Paul Krugman

With each passing week it becomes ever clearer that President Donald Trump’s trade war, far from being “good, and easy to win,” is damaging large parts of the U.S. economy.

Farmers are facing financial disaster; manufacturing, which Trump’s policies were supposed to revive, is contracting; consumer confidence is plunging, largely because the public (rightly) fears that tariffs will raise prices.

But Trump has an answer to his critics: It’s not me, it’s you. Last week he declared that businesses claiming to have been hurt by his tariffs should blame themselves, because they’re “badly run and weak.”

As with many Trump statements, one immediate thought that comes to mind is, how would Republicans have reacted if a Democratic president said something like that? In this case, however, we don’t have to speculate.

As some readers may recall, back in 2012 Barack Obama made the obvious and true point that businesses depend on public investments in things like roads and education as well as on their own efforts. Referring to those public investments, he said, “You didn’t build that.” The usual suspects pounced, taking the line out of context and claiming that he was disrespecting entrepreneurs; Mitt Romney made this claim a centerpiece of his presidential campaign.

Attacks on Obama as being anti-business were, of course, made in bad faith. Trump, however, really is denouncing businesses and blaming them for the problems his policies have created. And tariffs aren’t the only policy area where Trump and American business are now at odds.

Some of Trump’s most consequential actions involve his frantic efforts to dismantle environmental regulation. Unlike tariffs, this may at first sound like something business would want.

It turns out, however, that many businesses want to keep those regulations in place. Major oil and gas producers oppose Trump’s relaxation of rules on emissions of methane, a potent greenhouse gas.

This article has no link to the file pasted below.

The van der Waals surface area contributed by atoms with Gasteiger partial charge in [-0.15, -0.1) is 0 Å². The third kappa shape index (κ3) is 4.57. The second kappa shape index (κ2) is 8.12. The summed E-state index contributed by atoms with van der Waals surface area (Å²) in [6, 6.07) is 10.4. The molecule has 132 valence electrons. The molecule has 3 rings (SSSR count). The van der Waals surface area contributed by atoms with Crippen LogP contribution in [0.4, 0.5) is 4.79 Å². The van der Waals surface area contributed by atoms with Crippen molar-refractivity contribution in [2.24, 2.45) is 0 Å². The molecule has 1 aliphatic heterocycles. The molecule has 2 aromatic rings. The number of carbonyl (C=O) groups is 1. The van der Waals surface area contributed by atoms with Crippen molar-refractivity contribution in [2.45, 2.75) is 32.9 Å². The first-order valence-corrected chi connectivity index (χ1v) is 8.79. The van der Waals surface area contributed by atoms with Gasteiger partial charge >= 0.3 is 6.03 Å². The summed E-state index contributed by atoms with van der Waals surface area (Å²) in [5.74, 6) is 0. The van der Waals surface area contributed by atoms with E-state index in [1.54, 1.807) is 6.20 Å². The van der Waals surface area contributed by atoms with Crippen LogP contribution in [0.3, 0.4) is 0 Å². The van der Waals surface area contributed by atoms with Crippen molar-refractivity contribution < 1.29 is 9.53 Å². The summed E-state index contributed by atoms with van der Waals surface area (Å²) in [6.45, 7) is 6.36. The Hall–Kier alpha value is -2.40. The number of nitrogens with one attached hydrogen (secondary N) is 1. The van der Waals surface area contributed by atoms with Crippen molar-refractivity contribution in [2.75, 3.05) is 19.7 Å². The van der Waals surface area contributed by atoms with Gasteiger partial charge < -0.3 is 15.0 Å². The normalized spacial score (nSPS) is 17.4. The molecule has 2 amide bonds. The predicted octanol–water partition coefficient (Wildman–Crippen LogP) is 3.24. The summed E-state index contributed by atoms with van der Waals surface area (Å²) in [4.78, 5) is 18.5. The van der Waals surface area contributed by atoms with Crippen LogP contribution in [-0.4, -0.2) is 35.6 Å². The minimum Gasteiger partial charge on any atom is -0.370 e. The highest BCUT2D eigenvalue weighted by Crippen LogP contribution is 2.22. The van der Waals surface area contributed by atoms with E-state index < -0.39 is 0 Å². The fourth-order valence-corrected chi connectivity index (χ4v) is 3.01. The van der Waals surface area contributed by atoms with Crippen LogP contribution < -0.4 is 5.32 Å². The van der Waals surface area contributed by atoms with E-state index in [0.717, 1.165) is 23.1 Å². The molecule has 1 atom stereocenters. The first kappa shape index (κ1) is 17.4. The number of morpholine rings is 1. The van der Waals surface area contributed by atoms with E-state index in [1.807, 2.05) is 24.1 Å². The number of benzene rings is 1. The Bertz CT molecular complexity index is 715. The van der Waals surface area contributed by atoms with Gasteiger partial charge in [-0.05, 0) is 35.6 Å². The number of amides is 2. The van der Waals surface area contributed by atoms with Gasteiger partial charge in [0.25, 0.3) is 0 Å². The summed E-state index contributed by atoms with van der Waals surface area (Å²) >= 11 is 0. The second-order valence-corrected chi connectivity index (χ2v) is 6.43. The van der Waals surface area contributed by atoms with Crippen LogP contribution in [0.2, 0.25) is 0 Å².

Major auto producers have come out against Trump’s attempt to roll back fuel efficiency standards. In fact, in a move that has reportedly enraged Trump, several companies have reached an agreement with the state of California to stick with Obama-era rules despite the change in federal policy.

When Trump won his upset victory in 2016, many investors assumed that his rule would be good for business. And he did indeed give corporations a huge tax cut — which has almost entirely been used for higher dividends and stock buybacks, with workers getting essentially nothing.

Aside from the tax cut, however, it’s becoming increasingly clear that Trumpism is bad for business. Or more precisely, it’s bad for productive business.

Imagine yourself as the head of a business that plans and expects to be around for a long time.

Sure, you’d like to pay less in taxes and not have to comply with costly regulations. But you also want to invest in your company’s future. And to do that, you need some assurance that the rules of the game will be stable, so that whatever investments you make now aren’t suddenly made worthless by future shifts in policy.

The big complaint business has about Trump’s trade war isn’t just that tariffs raise costs and prices, while foreign retaliation is cutting off access to important markets. It is that businesses can’t make plans when policy zigzags in response to the president’s whims.

They don’t want to invest in anything that relies on a global supply chain, because that supply chain might unravel with Trump’s next tweet. But they can’t invest on the assumption that Trump’s tariffs will be permanent, either; you never know when or whether he’ll declare victory and surrender.

Environmental policy, it turns out, is similar. Business leaders aren’t do-gooders, but they are realists. Most of them understand that climate change is happening, that it’s dangerous, and that we’ll eventually have to transition to a low-emissions economy.

They want to spend now to secure their place in that future economy; they know that investments that worsen climate change are bound to be long-run losers. But they’ll hold off on investing in our energy future as long as conspiracy theorists who consider global warming a gigantic hoax — and/or vindictive politicians determined to erase Obama’s achievements — keep rewriting the rules.

To be fair, however, some kinds of business do thrive under Trumpism — namely, businesses that aren’t in it for the long run, operations whose strategy is to take the money and run.

These are good times for mining companies that rush in to extract whatever they can, leaving a poisoned landscape behind; for real estate speculators sponsoring dubious ventures that take advantage of newly created tax loopholes; for for-profit colleges that leave their students with worthless degrees and crippling debt.

In other words, under Trump it’s springtime for grifters.

But to say the obvious, these smash-and-grab operations aren’t the kinds of business we want to thrive. Put it this way: Remaking the U.S. economy in the image of Trump University isn’t exactly making America great again.

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